illustrated by Andy Parker
(Suggested reading age 7-8 years old)
OXFORD LEVEL 9
BOOK BAND: BROWN
When a mysterious planet is spotted moving through space, Captain Comet and Spanner the robot set off to investigate.
But the purple planet is not what it appears to be …
I’ve always loved space adventures, but Captain Comet and the Purple Planet is the first space story I’ve written myself. The story went through various shapes and sizes before arriving at the published version.
It started out as one of several story ideas for a space series about a tiny planet ruled by a young queen and defended by a daring hero, who at that stage was called Captain Stardust. I jotted down a few plot outlines including the purple planet story, but didn’t develop the idea any further at the time.
A while later, Alison Sage, a freelance editor who has edited all of my Treetops stories, approached me to see if I was interested in writing for a reading scheme that she was doing with another publisher. Alison is always a pleasure to work with, and so I said yes. Alison was looking for stories that might be particularly appealing to boys, so I decided to write up one of the plots from the space series. However the reading scheme required short, simple stories that five-year-olds could read for themselves. So I had to strip down the plot to its essentials and retell the story in short sentences with a simpler vocabulary. One of the biggest changes I made was to drop the queen and the planet setting (which took too long to explain) and re-locate the story in a space station, which was more straightforward.
Although both Alison and I were pleased with the result, now titled Captain Comet and the Purple Planet*, the story was not accepted by the publisher and so I put it aside once more.
A while later, Alison got in touch with me again. She was editing for Treetops once more and wondered if I’d be prepared to rework the story as a Treetops book, only this time for seven to nine-year-old readers. This meant building the story back up again, adding in more detail. Of course, I could have simply gone back to the original Captain Stardust version, but the process of pairing down a plot often makes you look at it more objectively and I decided that the story worked better in the new space station setting. So I expanded it along those lines adding in more dialogue and characterisation and a new sequence at the beginning to help establish the setting and the relationship between the main characters. Fortunately, this third reworking of the story was accepted for publication.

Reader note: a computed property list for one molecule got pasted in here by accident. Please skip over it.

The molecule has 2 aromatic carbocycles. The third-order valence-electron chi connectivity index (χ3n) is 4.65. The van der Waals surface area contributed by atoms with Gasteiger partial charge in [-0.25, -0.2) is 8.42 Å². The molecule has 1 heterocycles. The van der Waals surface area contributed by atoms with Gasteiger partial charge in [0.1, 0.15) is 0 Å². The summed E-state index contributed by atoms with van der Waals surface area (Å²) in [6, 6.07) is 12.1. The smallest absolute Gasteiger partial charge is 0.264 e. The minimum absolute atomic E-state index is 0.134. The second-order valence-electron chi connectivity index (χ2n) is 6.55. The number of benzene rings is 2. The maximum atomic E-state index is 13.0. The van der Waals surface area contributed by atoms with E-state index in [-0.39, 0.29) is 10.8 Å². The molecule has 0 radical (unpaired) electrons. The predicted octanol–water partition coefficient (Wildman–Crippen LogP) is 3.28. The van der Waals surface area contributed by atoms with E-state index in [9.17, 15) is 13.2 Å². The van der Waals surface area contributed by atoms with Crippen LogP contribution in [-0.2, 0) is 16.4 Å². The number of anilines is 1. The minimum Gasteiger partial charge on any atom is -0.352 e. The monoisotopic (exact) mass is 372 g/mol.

I am delighted with Andy Parker’s stylish, computer-modelled illustrations for the book, which give it an appropriately space-age feel. And his purple planet monster looks just as I’d imagined it.
The idea for the planet monster was partly inspired by a photograph of a purple porcupine fish that I found on the internet (click here to see the photo). When it’s in danger, the fish puffs up its body into a big spiky ball and looks just like the monster in the story.
If the concept of a lump of rock that turns out to be a giant creature seems familiar, it’s because it’s a very old plot twist – at least a thousand years old. The earliest occurrence that I’m aware of (and the one I had in mind when I was writing this story) is in the Seven Voyages of Sinbad the Sailor. On Sinbad’s first voyage, he discovers a beautiful island. It’s only when his crew light a fire on the island that they realise that it is in fact a giant fish.